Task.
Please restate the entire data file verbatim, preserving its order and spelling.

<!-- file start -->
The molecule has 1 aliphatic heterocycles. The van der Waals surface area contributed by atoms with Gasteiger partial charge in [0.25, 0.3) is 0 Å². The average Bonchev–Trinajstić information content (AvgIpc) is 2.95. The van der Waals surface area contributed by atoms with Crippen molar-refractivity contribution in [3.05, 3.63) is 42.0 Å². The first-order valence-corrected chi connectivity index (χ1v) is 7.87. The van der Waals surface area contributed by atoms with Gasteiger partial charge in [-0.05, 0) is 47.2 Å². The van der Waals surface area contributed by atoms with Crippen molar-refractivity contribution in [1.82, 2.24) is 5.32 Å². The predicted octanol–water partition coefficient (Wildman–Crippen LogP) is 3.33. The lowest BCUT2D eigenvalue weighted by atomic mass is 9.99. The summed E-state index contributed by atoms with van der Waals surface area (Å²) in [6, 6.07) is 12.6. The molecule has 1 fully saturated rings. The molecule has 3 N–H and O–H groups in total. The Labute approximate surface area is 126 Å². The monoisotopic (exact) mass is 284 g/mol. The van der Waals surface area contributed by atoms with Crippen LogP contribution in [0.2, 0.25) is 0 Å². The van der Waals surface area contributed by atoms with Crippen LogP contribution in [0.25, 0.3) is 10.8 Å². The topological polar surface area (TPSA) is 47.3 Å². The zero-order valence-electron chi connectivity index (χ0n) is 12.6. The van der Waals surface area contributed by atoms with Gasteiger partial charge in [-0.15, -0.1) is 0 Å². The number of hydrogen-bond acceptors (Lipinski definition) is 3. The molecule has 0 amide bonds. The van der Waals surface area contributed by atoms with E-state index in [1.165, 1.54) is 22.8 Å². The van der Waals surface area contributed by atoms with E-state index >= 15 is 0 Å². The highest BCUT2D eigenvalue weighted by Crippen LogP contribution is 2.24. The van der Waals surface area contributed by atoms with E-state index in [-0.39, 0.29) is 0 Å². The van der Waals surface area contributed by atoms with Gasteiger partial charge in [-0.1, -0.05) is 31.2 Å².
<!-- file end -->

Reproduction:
The molecule has 1 aliphatic heterocycles. The van der Waals surface area contributed by atoms with Gasteiger partial charge in [0.25, 0.3) is 0 Å². The average Bonchev–Trinajstić information content (AvgIpc) is 2.95. The van der Waals surface area contributed by atoms with Crippen molar-refractivity contribution in [3.05, 3.63) is 42.0 Å². The first-order valence-corrected chi connectivity index (χ1v) is 7.87. The van der Waals surface area contributed by atoms with Gasteiger partial charge in [-0.05, 0) is 47.2 Å². The van der Waals surface area contributed by atoms with Crippen molar-refractivity contribution in [1.82, 2.24) is 5.32 Å². The predicted octanol–water partition coefficient (Wildman–Crippen LogP) is 3.33. The lowest BCUT2D eigenvalue weighted by atomic mass is 9.99. The summed E-state index contributed by atoms with van der Waals surface area (Å²) in [6, 6.07) is 12.6. The molecule has 1 fully saturated rings. The molecule has 3 N–H and O–H groups in total. The Labute approximate surface area is 126 Å². The monoisotopic (exact) mass is 284 g/mol. The van der Waals surface area contributed by atoms with Crippen LogP contribution in [0.2, 0.25) is 0 Å². The van der Waals surface area contributed by atoms with Crippen LogP contribution in [0.25, 0.3) is 10.8 Å². The topological polar surface area (TPSA) is 47.3 Å². The zero-order valence-electron chi connectivity index (χ0n) is 12.6. The van der Waals surface area contributed by atoms with Gasteiger partial charge in [-0.15, -0.1) is 0 Å². The number of hydrogen-bond acceptors (Lipinski definition) is 3. The molecule has 0 amide bonds. The van der Waals surface area contributed by atoms with E-state index in [1.165, 1.54) is 22.8 Å². The van der Waals surface area contributed by atoms with E-state index >= 15 is 0 Å². The highest BCUT2D eigenvalue weighted by Crippen LogP contribution is 2.24. The van der Waals surface area contributed by atoms with E-state index in [-0.39, 0.29) is 0 Å². The van der Waals surface area contributed by atoms with Gasteiger partial charge in [-0.1, -0.05) is 31.2 Å².